Fifty years ago, my family and lived in Kew Gardens Hills, Queens, New York.
And at 8 p.m., we had our old black and white Dumont TV tuned to "The Ed Sullivan Show" on CBS, as we always did on Sunday nights. Yes, back in those days, families watched TV together. Not every show, of course, but certainly on Sunday nights, it was Sullivan.
There was a wide group of performers on the show, from novelty acts to somebody by the name of Tessie O'Shea, two guys who would become international stars within the next two years, impressionist Frank Gorshin (as the Riddler on the "Batman" TV series) and David Jones, who played the Artful Dodger as part of the Broadway cast of "Oliver" which appeared on this show. Of course, David morphed to Davy Jones, and he had as much to be thankful for on this particular show as anyone did.
Because the headliners of the "real big show," as Ed usually said, were the Beatles.
And once they came on the show, things were never the same again.
Last night, CBS ran a special which channeled the excitement of that show through today's music stars, and although Ringo and Paul were also on this show, sorry, you guys really dropped the ball on this one.
CBS should have gotten together with Sofa Productions, which owns the Sullivan shows, and actually ran the entire one-hour show that the Fab Four were featured in on that night 50 years ago, February 9, 1964.
And to add insult to injury, the new show was taped in Los Angeles about a week ago, depriving it of that live, New York vibe.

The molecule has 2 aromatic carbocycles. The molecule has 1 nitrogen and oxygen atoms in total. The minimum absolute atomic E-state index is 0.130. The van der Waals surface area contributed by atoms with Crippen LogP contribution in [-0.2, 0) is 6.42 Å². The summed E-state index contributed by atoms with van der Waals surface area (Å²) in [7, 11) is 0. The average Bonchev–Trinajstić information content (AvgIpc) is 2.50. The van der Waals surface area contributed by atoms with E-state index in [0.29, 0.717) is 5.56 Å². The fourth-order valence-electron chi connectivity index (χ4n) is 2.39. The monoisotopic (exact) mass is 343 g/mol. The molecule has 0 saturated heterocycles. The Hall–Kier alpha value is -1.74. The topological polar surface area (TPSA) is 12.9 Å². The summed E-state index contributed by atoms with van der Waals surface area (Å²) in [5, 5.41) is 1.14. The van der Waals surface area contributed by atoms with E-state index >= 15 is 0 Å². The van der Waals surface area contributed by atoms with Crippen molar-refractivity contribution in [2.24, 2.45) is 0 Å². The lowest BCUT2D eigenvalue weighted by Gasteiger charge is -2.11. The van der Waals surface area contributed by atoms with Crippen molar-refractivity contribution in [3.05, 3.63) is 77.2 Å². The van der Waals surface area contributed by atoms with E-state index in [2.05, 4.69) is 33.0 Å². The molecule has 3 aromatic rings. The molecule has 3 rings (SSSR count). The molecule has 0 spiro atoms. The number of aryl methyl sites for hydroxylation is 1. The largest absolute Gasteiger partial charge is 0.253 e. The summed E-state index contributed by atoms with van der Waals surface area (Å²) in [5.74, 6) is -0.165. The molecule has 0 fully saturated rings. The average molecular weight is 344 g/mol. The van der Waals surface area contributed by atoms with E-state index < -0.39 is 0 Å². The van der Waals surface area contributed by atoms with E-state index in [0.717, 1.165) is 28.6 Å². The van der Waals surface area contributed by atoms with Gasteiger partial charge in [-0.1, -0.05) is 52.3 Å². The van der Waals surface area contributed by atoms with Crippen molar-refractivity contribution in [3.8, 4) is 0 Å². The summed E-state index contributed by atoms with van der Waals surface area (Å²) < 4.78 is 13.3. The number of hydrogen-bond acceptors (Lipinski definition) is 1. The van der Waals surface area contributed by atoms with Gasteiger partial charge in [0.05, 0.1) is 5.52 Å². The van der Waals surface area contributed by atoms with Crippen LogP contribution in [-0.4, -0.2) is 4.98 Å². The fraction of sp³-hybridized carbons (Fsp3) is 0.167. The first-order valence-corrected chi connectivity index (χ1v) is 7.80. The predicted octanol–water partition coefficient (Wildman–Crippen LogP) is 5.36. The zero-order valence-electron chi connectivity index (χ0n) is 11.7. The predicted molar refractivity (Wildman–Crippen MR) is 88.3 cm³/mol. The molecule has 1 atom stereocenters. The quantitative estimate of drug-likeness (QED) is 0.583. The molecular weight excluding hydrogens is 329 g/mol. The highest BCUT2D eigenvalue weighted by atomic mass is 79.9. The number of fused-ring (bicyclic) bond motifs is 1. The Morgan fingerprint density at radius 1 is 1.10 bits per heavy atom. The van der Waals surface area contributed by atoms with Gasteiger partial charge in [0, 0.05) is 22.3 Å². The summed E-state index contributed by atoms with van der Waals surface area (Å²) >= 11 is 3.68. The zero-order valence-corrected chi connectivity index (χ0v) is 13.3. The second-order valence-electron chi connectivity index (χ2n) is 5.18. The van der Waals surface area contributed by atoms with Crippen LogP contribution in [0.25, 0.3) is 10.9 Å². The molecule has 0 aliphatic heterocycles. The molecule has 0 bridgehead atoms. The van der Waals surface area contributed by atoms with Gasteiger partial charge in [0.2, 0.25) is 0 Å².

This was a total turnoff to me, so to complete my own 50-year circle, I watched that entire, original show, on DVD, just about to the minute that I watched it as a six year old 50 years ago.
As a six year old, I was truly mesmerized by what I saw: these four guys with long hair playing a different type of music and with all the girls yelling and screaming at the top of their lungs.
I just don't think you can get the vibe that was set that very night 50 years ago without watching the original show from the beginning to the end.
Highlights simply will not do.
The Beatles opened the show, but they did not close it, as many people think.
There was some type of European novelty act that closed the show, twisting and turning their bodies in every contortion you can think of.
Even though that was something in itself, they really couldn't follow the Beatles, nor could the guy with the card tricks who followed them earlier in the show. In fact, his segment was the only one that was taped for the particular show. Everything else was done live.
I decided to take some photos as I watched this show, and they really show that everybody who was there was having a fine time.
Whether anybody thought that the Beatles' appearance, their manner, and their music would be world changing back that night is anyone's guess.
But what I saw as I watched this show 50 years later was something incredible, something that we now know changed the world.
As a six year old kid, there is no way I could have envisioned that, and even as a 56 year old, it is hard to fully contemplate that night within its own context.
Sure, I bet the show that CBS did show yesterday night was fine for what it was, but kids, if you are reading this, go to YouTube or get the video of the actual show, and that goes for you oldsters too.
You cannot get the full thrust of what was going on on this show--and why it was so earth-changing--without watching it from the first minute to the last.
Through the cast of "Oliver" through Gorshin through Mitzi McCall and Charley Brill through the novelty acts through Tessie O'Shea, you saw a changing of the guard right before your eyes.
And it was all in spectacular black and white.
John and George are gone, Paul and Ringo carry on the legacy, but back then, we were all young, wide eyed, and ready for anything.
That "anything" was the Beatles, and boy they were something, weren't they?